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5 Tips to Expressing Yourself Through Your Dissertation

I really didn’t have a topic for my dissertation as I finished my coursework. I knew that teaching was one of my strengths, but research was not. I had earned my teaching certification as an undergraduate. Then during seminary I found myself gravitating to topics relate to education, human development, and spiritual development, but I just wasn’t sure the direction I should go for my research.

 

Then it happened—fatherhood! When I found out that we were expecting I began that 9-month process of reading everything my hands could find related to parenting. My life started to take shape as a parent-to-be. Suddenly it clicked. I would research Christian parenting theories and how they impact faith and childhood development. This was perfect for me, bringing together my past studies and experience along with my current life situation. Becoming a parent was the thing that brought focus to my life and to my research.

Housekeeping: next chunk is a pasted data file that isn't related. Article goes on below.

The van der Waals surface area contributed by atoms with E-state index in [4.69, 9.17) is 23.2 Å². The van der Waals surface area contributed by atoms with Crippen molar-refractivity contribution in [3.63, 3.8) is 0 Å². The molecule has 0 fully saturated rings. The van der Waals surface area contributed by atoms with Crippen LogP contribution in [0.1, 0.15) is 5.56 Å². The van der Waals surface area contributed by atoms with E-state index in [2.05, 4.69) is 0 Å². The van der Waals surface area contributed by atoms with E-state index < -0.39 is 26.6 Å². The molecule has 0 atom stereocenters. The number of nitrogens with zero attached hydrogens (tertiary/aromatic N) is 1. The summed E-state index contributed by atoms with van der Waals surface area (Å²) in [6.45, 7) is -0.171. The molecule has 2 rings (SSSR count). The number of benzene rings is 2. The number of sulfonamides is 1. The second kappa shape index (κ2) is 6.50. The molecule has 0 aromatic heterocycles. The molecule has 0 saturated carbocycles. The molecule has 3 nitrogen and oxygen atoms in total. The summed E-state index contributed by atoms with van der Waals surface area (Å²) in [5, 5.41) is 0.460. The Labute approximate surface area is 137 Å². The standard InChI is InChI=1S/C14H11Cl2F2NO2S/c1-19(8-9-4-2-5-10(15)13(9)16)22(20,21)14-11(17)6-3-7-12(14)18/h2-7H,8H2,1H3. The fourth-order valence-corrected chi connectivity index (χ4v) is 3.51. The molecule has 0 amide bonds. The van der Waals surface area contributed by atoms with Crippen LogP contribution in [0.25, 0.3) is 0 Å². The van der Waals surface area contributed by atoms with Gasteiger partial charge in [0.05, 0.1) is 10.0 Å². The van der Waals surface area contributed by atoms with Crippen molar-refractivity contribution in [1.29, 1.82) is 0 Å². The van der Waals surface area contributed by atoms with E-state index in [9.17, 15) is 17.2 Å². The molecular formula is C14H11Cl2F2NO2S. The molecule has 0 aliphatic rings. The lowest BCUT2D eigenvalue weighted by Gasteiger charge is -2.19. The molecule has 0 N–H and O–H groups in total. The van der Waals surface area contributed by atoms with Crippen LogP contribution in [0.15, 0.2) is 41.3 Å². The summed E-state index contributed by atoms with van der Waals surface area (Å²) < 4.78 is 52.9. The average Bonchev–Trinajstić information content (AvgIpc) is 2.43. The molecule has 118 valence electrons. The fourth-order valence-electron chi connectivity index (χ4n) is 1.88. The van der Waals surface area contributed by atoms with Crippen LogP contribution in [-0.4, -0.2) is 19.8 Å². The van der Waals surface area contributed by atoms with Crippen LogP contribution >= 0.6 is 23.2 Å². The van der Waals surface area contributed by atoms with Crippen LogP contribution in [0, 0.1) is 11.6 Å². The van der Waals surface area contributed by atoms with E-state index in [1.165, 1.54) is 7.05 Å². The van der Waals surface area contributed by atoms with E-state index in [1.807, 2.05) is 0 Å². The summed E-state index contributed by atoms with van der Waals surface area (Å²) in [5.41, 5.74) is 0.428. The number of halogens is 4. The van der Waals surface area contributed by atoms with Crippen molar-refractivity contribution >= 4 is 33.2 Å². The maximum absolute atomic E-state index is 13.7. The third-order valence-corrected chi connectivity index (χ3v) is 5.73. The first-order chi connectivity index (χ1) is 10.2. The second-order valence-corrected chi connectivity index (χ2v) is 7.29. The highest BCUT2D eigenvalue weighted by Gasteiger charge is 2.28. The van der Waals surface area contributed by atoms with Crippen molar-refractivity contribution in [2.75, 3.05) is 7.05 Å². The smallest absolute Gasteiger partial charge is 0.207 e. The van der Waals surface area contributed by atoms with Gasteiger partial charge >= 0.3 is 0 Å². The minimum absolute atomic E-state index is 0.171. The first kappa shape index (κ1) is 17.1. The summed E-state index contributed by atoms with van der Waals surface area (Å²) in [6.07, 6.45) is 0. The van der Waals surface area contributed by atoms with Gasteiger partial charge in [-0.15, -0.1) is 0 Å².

In doing so I found my voice. I was living this search for the best parenting theory in my personal life and in my research. This topic was almost too personal at times, but it was definitely me, through and through. Life experience had led me to this place. But is this for everyone? If so, how can you express your voice and passion in finding the right topic for your dissertation?

 

Look at your experience. You will probably find yourself working in your areas of interest long before graduate school. Think of what interests you and turn your attention and studies in that direction. Your experience and interests are part of your passion, who you truly are, and hopefully can become part of your dissertation.